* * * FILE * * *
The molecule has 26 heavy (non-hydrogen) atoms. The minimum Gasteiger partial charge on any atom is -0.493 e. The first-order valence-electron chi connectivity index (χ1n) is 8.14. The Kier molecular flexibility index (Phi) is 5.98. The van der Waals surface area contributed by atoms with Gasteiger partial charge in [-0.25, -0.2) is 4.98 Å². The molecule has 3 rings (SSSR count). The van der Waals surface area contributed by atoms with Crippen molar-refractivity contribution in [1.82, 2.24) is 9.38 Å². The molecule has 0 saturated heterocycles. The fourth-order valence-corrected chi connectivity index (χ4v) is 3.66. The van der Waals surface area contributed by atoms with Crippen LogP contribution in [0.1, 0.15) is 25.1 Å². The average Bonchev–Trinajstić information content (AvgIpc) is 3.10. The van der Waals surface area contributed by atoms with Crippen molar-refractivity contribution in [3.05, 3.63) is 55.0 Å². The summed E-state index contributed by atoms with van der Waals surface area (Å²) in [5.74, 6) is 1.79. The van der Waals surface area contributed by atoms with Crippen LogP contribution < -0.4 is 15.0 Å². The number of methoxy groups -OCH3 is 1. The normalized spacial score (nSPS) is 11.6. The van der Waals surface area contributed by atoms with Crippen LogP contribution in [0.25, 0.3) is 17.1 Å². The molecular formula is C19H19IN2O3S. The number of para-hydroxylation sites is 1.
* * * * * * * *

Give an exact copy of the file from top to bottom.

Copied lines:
The molecule has 26 heavy (non-hydrogen) atoms. The minimum Gasteiger partial charge on any atom is -0.493 e. The first-order valence-electron chi connectivity index (χ1n) is 8.14. The Kier molecular flexibility index (Phi) is 5.98. The van der Waals surface area contributed by atoms with Gasteiger partial charge in [-0.25, -0.2) is 4.98 Å². The molecule has 3 rings (SSSR count). The van der Waals surface area contributed by atoms with Crippen molar-refractivity contribution in [1.82, 2.24) is 9.38 Å². The molecule has 0 saturated heterocycles. The fourth-order valence-corrected chi connectivity index (χ4v) is 3.66. The van der Waals surface area contributed by atoms with Crippen LogP contribution in [0.1, 0.15) is 25.1 Å². The average Bonchev–Trinajstić information content (AvgIpc) is 3.10. The van der Waals surface area contributed by atoms with Crippen molar-refractivity contribution in [3.05, 3.63) is 55.0 Å². The summed E-state index contributed by atoms with van der Waals surface area (Å²) in [5.74, 6) is 1.79. The van der Waals surface area contributed by atoms with Crippen LogP contribution < -0.4 is 15.0 Å². The number of methoxy groups -OCH3 is 1. The normalized spacial score (nSPS) is 11.6. The van der Waals surface area contributed by atoms with Crippen LogP contribution in [0.25, 0.3) is 17.1 Å². The molecular formula is C19H19IN2O3S. The number of para-hydroxylation sites is 1.